At 6:15 a.m., newspaper reporter Edna Rydzik Buchanan awakes from a deep and untroubled sleep to the static roar of her police radio scanner squawking news of Miami’s nightly misdemeanors and mayhem. While preparing her usual breakfast—soft-boiled egg, toasted English muffin and tea—she learns that five cops have been attacked at the beach. Within moments she is behind the wheel of her blue Cougar with a .38-cal. revolver in the glove compartment and is racing to the Doral Hotel & Country Club, where a drug dealer had opened fire and wounded five cops. Later, shoving her way through a crowd of onlookers, she stops at the yellow cordoning tape. Looking across the tape at the five injured cops, Buchanan sees—as she has so many times before—familiar faces.
After nearly 20 years spent covering crime in Miami, Buchanan may be the best police-beat reporter in the U.S., but she has yet to harden herself against human suffering. Without a touch of cynicism in her wispy, breathless voice, she talks about her love for her adopted Florida hometown, for crime victims, for the cops and for her job in general. “I still love it,” says Buchanan, 49, “because the police beat is the only one on the paper where you can learn about people. Sex, greed, violence, lust, passion, it’s all there. You try to learn what brings out the best in people—and to see what makes them go berserk.”
Winner of the 1986 Pulitzer Prize for general reporting, for the Miami Herald, Buchanan has just published her memoirs, The Corpse Had a Familiar Face. In stark detail she describes the most bizarre and memorable of the 5,000 violent deaths that she has written about over the last two decades. Among them is the case of a crack addict who threw a severed head at a policeman not once but twice, the flustered cop having made the mistake of throwing it back the first time. Another story concerns two brothers who killed a third for interrupting their checkers game. Covering that one, Buchanan quoted the killers’ mother’s wistful observation, “I thought I had the best-raised children in the world.” Material like that has inspired some memorable Buchanan opening lines, like this one in 1986: “There was music and sunlight as the paddle wheeler Dixie Bell churned north on Indian Creek Thursday. The water shimmered and the wind was brisk—and then the passengers noticed that the people in the next boat were dead.”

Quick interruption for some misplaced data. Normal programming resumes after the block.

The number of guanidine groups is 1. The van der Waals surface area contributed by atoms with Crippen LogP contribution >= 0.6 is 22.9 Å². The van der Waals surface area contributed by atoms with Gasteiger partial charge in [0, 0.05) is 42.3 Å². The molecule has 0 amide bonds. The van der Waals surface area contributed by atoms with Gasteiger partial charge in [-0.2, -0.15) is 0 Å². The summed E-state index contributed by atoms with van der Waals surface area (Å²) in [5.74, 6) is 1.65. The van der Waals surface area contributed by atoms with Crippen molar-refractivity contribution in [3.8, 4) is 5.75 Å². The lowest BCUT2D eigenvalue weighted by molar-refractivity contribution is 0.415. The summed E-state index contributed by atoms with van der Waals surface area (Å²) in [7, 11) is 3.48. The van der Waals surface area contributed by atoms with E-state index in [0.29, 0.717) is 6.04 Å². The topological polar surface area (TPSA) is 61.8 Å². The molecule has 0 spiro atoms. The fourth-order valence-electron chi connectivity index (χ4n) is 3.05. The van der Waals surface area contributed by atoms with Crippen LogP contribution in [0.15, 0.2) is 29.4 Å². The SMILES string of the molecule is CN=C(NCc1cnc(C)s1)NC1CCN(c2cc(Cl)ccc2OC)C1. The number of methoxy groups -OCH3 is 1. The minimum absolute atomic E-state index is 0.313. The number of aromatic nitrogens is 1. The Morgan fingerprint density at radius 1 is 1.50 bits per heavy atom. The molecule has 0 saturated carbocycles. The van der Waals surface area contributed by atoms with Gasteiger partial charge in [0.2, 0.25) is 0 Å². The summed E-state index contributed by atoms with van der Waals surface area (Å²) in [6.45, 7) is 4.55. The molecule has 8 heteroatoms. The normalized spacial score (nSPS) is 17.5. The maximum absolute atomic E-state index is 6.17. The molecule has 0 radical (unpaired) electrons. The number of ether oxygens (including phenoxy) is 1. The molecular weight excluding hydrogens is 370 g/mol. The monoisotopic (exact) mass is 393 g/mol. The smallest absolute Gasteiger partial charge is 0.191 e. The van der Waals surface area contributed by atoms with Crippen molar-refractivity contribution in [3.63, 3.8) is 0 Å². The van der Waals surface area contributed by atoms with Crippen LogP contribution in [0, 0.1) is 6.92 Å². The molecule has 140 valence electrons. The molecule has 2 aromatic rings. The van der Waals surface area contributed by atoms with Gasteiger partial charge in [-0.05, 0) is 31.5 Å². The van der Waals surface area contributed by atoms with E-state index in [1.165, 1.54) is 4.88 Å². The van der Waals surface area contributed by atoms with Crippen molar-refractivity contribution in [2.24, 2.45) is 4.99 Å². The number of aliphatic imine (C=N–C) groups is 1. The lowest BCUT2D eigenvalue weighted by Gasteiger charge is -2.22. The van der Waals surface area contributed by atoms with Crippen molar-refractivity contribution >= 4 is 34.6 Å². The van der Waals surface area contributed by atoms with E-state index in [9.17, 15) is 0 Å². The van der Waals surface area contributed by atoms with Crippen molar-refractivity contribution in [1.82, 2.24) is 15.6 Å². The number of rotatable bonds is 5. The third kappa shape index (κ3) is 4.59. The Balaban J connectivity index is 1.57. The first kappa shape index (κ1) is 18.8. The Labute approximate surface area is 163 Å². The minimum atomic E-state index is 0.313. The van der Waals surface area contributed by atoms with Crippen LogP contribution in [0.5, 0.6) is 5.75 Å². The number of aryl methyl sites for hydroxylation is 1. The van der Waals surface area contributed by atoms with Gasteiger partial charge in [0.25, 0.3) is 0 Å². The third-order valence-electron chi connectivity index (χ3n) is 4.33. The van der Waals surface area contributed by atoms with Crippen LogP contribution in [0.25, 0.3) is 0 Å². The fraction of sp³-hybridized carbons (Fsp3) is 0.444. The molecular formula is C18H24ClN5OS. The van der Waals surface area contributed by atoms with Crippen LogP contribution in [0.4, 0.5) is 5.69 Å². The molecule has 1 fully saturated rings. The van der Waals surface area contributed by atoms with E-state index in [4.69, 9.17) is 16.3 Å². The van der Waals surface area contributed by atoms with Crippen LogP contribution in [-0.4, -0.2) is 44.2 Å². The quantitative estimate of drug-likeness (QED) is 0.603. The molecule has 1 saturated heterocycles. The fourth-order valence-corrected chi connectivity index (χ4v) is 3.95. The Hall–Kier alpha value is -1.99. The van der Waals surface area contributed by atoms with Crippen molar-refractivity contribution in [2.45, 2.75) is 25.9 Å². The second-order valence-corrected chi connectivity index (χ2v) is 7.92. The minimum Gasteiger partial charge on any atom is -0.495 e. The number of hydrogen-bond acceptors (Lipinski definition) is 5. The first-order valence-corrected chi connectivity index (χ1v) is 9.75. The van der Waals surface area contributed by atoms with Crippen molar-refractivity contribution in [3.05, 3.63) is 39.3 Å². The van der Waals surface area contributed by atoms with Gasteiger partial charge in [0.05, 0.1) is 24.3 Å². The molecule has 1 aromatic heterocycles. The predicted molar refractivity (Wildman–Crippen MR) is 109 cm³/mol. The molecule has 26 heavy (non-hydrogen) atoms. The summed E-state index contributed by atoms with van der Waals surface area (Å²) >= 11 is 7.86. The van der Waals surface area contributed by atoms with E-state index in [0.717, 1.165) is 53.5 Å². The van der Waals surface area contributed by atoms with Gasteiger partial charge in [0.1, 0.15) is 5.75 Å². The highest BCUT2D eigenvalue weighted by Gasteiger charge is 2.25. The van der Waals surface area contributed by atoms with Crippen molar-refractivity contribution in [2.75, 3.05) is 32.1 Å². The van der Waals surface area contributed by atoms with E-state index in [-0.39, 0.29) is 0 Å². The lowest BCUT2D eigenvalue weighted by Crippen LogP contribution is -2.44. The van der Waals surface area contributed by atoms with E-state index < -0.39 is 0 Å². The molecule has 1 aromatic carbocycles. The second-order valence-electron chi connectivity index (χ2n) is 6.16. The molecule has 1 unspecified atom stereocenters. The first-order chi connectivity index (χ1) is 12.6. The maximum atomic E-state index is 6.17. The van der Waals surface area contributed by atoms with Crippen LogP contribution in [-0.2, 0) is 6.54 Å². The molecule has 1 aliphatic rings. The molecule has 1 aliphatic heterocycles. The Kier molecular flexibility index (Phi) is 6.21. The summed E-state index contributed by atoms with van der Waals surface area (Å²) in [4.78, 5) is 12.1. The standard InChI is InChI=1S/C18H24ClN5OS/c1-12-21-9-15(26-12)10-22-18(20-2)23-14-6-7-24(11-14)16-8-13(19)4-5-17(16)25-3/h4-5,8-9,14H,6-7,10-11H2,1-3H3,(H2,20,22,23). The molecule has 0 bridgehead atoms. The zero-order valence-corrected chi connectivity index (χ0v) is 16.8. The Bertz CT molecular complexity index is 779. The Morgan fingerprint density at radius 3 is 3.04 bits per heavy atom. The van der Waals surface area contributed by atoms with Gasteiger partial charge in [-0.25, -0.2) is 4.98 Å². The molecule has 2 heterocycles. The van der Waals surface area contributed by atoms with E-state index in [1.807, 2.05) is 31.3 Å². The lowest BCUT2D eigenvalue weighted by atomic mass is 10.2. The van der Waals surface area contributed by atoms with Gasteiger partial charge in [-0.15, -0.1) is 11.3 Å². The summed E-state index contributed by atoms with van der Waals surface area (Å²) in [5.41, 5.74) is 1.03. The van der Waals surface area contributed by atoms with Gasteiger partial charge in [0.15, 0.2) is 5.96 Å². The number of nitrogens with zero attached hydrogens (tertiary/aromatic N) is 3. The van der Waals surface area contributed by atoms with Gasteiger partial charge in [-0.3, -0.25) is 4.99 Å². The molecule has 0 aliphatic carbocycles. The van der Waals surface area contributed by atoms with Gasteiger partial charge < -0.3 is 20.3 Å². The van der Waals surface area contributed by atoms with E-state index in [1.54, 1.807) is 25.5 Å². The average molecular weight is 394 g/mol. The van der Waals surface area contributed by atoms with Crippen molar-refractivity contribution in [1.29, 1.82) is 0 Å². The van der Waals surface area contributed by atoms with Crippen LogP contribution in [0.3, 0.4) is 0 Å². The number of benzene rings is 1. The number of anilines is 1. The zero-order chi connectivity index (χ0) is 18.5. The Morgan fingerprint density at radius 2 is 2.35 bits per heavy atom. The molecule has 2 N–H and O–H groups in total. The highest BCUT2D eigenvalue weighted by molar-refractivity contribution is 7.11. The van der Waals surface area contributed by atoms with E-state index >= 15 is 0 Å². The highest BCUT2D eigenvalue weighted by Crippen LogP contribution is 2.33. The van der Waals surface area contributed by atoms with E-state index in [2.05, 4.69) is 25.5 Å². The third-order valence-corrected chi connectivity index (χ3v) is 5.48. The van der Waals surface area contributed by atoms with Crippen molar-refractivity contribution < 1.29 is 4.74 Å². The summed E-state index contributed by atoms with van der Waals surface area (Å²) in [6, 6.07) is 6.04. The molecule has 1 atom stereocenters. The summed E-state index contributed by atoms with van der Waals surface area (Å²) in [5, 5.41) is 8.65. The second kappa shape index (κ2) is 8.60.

After engaging readers with such gripping leads, Buchanan fascinates them with meticulously observed details and painstakingly gathered facts. A terrier in search of a quote, she will call a source repeatedly to get the telling remark that may bring a story to life. “The details are what pull the readers through the story,” she says. And occasionally the details help solve a crime. “On one hit-and-run case,” says Buchanan with pride, “my description of the car helped turn it up. To be able to make a positive contribution gives me the greatest joy. That’s why I do it.” Working almost nonstop, she puts in 16-hour days five days a week, then watches her job swallow the weekend. The drug traffic has made Miami one of the most violent cities in the U.S., so Buchanan sometimes finds herself writing as many as four stories a day.
Showing no hint of burnout, Buchanan is as excited by an absorbing, grisly crime story today as she was growing up in Paterson, N.J. In those days she would buy all the New York tabloids and read them aloud to her Polish grandmother, who couldn’t read English. “The stories about criminals like Willie Sutton and the Mad Bomber (George Metesky) were my favorites,” Edna says. “They were so bizarre, my grandmother thought I made them up. She worried about me.”